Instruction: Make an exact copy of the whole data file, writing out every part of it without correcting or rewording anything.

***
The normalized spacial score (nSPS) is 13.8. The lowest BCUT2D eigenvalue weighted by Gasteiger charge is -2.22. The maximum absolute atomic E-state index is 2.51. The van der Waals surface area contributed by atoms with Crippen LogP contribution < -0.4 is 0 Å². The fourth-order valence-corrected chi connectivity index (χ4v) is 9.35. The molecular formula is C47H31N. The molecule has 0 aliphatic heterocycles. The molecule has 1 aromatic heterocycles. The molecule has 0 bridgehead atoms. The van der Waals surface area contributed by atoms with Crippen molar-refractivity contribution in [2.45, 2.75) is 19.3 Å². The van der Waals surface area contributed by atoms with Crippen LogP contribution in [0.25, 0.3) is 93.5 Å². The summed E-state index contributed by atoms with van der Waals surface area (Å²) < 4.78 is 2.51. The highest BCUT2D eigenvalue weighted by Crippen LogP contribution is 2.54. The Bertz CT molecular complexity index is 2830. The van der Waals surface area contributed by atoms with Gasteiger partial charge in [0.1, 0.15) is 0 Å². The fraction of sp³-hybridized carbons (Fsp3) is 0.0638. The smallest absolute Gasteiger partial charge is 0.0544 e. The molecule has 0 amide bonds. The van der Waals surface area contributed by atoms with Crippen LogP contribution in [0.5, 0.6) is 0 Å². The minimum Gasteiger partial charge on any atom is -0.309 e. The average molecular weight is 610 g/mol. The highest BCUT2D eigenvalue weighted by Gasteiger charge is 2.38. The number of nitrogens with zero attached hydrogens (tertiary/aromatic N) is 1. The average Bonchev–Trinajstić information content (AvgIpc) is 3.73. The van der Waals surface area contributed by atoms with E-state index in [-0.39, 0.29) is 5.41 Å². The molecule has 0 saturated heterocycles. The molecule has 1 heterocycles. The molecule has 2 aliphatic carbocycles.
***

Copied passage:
The normalized spacial score (nSPS) is 13.8. The lowest BCUT2D eigenvalue weighted by Gasteiger charge is -2.22. The maximum absolute atomic E-state index is 2.51. The van der Waals surface area contributed by atoms with Crippen LogP contribution < -0.4 is 0 Å². The fourth-order valence-corrected chi connectivity index (χ4v) is 9.35. The molecular formula is C47H31N. The molecule has 0 aliphatic heterocycles. The molecule has 1 aromatic heterocycles. The molecule has 0 bridgehead atoms. The van der Waals surface area contributed by atoms with Crippen molar-refractivity contribution in [2.45, 2.75) is 19.3 Å². The van der Waals surface area contributed by atoms with Crippen LogP contribution in [0.25, 0.3) is 93.5 Å². The summed E-state index contributed by atoms with van der Waals surface area (Å²) < 4.78 is 2.51. The highest BCUT2D eigenvalue weighted by Crippen LogP contribution is 2.54. The Bertz CT molecular complexity index is 2830. The van der Waals surface area contributed by atoms with Gasteiger partial charge in [0.1, 0.15) is 0 Å². The fraction of sp³-hybridized carbons (Fsp3) is 0.0638. The smallest absolute Gasteiger partial charge is 0.0544 e. The molecule has 0 amide bonds. The van der Waals surface area contributed by atoms with Crippen LogP contribution in [0.5, 0.6) is 0 Å². The minimum Gasteiger partial charge on any atom is -0.309 e. The average molecular weight is 610 g/mol. The highest BCUT2D eigenvalue weighted by Gasteiger charge is 2.38. The number of nitrogens with zero attached hydrogens (tertiary/aromatic N) is 1. The average Bonchev–Trinajstić information content (AvgIpc) is 3.73. The van der Waals surface area contributed by atoms with E-state index in [-0.39, 0.29) is 5.41 Å². The molecule has 0 saturated heterocycles. The molecule has 1 heterocycles. The molecule has 2 aliphatic carbocycles.